One of the greatest joys we have in life comes from playing Sniper Elite in front of people who aren’t desensitised to video game violence. They’re generally unfazed until you land a long-shot with a sniper rifle, at which point the X-ray kill-cam goes to work. Bones shatter, innards explode, and wayward shrapnel tears testicles from their moorings. At this point, the observer will suggest that we need to be on some sort of watch list. We cackle.
Sniper Elite 4 is more of what you know, just set in Italy in 1943, in the immediate aftermath of the last game. You’ll need to slip into the manly boots of Karl Fairburne, an OSS agent tasked with assisting the local resistance by making all occupying fascists go finito in the most FUBAR ways imaginable.
A holiday is as good as a change it seems. Whereas the last outing was set in the inter-connected arena areas of drab North African deserts, SE4 lets you loose in large open chunks of the picturesque Mediterranean. You can attribute these wide open spaces to Rebellion (finally) ditching the last generation of hardware. The smallest level in this game is three times bigger than anything in the last outing. That means killing from a postcode away is now possible, and, oh, how sweet it feels.
We’re also happy to say that killing in silence is no longer limited to timing your shots to the cacophony of low-flying aircraft or spluttering engines, nor do you have to rely on your wimpy Welrod pistol. Fairburne is much more spry in the climbing department, and ledge kills are available. Suppressed ammo is out there in limited supply, too, but even if you do go loud, the enemy won’t insta-pinpoint you with Jedi surety, like the last game.
Who knows? By the time they respond and flank on your nest (using impressive non-verbal hand signals) you’ll probably have relocated to nearby shrubbery. From there, either whistle them directly over to you for a brutal melee kill (also in X-ray), or to a certain booby-trapped spot via a thrown rock. Disabling light sources, like an old-school Sam Fisher, can help you in this regard.
You might avoid being hunted altogether if your first shot is framed to look like an accident. We once caused a small avalanche to send a dude windmilling off a cliff. Another time we shattered a pulley to drop a metric tonne of crap onto an officer. Our personal favourite: exploding some equipment which had a toolbox sitting on top of it. A monkey wrench ricocheted across the room and sank into somebody’s head; the responding Nazi “OH&SS” must have been absolutely livid.Aside from the expanded anatomical detail in your victims (plus their machinery), and the aforementioned environmental kills, the shooting itself hasn’t changed a great deal. Your accuracy is still at the mercy of your heart rate and lung capacity, which makes sprinting between ambush points a bad idea.
Cadet difficulty gamers can be assured of a great third-person shooter, as they’re handed a bunch of assists and are not bound by any significant gravity or wind physics. Three levels above that is Authentic, a beast of a challenge where the Coriolis effect will turn what you think is a headshot into a groin-grazing misfire. Pre-tagging all enemies with your binoculars is a must here, and we dig that the system has been expanded to include useful info about your target’s capabilities.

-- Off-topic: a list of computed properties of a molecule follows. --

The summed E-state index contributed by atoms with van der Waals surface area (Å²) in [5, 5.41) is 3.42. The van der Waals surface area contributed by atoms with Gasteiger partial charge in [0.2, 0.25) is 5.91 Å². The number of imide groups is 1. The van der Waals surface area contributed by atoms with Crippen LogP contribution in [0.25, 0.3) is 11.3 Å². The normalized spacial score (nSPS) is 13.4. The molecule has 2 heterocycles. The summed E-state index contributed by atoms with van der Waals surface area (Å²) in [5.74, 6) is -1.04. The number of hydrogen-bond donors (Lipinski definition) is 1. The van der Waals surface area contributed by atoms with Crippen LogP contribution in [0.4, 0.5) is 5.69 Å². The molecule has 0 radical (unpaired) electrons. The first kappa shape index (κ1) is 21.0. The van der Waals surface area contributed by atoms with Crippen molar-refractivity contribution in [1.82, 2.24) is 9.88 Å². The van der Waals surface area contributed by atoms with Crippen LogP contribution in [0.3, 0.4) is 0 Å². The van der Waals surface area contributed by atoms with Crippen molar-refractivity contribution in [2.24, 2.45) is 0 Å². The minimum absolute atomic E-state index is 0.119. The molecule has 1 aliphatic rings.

Enemy AI is improved, but it’s not perfect. As mentioned earlier, most of the time enemies will act responsively to a loud threat. We also saw instances of buddies looking for each other when somebody failed to report in.
It’s now in your interests to eliminate officer ranks early. Popping them first will ruin company morale and trigger a retreat that causes diminished enemy presence. Give them a window to rally troops, and the battlefield will soon be choked with angry Jerries.
Singling out Colonel Klink can be quite difficult on your lonesome, but it’s an incredibly rewarding experience when done in a co-ordinated team of two players. Having one player run interference with machine guns, while your designated Lee Harvey Oswald scours the responders for higher-ups, is a great way to run through the campaign. After that, you can recruit a third member and take on a decent survival mode, or try ‘Overwatch’ (asymmetrical sniper and spotter missions).
PvP is mostly on target, as well, but some shots go wide. DM, TDM and Control are a thing for some reason, and the run-’n’-gun gameplay isn’t tuned well enough to be long-lasting fun. Avoid those in favour of the more sniper-focused modes like Distance King (player with the farthest killshot wins), and No Cross (teams are separated by an impassable No Man’s Land). With the right people on board, they’re unique and amazing.
Sniper Elite 4 has improved across the board, but it has a way to go. The visual presentation feels a bit vintage, and there’s a mild clunkiness to the close-quarters gunplay. Is it there to force you into the long-range options, or just slapdash coding? We couldn’t tell you.
What we can say is this: Sniper Elite 4’s the most fully formed and fun entry in the series. Lock and load it up.
We reviewed Sniper Elite 4 on Xbox One with a copy provided by the publisher.
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